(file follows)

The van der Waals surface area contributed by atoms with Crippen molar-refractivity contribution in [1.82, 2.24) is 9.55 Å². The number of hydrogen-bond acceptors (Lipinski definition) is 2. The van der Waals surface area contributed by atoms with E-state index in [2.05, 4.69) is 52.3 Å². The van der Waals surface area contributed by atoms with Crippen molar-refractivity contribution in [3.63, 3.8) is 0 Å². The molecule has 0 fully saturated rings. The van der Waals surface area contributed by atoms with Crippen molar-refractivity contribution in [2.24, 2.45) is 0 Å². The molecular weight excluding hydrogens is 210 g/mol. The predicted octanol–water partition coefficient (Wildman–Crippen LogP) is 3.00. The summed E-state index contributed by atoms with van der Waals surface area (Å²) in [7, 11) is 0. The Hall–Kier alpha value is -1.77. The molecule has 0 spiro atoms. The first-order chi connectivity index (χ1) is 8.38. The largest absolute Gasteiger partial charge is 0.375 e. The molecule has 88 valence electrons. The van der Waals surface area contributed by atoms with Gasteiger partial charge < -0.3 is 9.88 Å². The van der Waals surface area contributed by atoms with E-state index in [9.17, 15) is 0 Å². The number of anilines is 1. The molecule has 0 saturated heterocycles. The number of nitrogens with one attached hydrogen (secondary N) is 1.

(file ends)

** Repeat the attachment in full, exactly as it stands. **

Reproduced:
The van der Waals surface area contributed by atoms with Crippen molar-refractivity contribution in [1.82, 2.24) is 9.55 Å². The number of hydrogen-bond acceptors (Lipinski definition) is 2. The van der Waals surface area contributed by atoms with E-state index in [2.05, 4.69) is 52.3 Å². The van der Waals surface area contributed by atoms with Crippen molar-refractivity contribution in [3.63, 3.8) is 0 Å². The molecule has 0 fully saturated rings. The van der Waals surface area contributed by atoms with Crippen molar-refractivity contribution in [2.24, 2.45) is 0 Å². The molecular weight excluding hydrogens is 210 g/mol. The predicted octanol–water partition coefficient (Wildman–Crippen LogP) is 3.00. The summed E-state index contributed by atoms with van der Waals surface area (Å²) in [7, 11) is 0. The Hall–Kier alpha value is -1.77. The molecule has 0 spiro atoms. The first-order chi connectivity index (χ1) is 8.38. The largest absolute Gasteiger partial charge is 0.375 e. The molecule has 88 valence electrons. The van der Waals surface area contributed by atoms with Gasteiger partial charge < -0.3 is 9.88 Å². The van der Waals surface area contributed by atoms with E-state index in [9.17, 15) is 0 Å². The number of anilines is 1. The molecule has 0 saturated heterocycles. The number of nitrogens with one attached hydrogen (secondary N) is 1.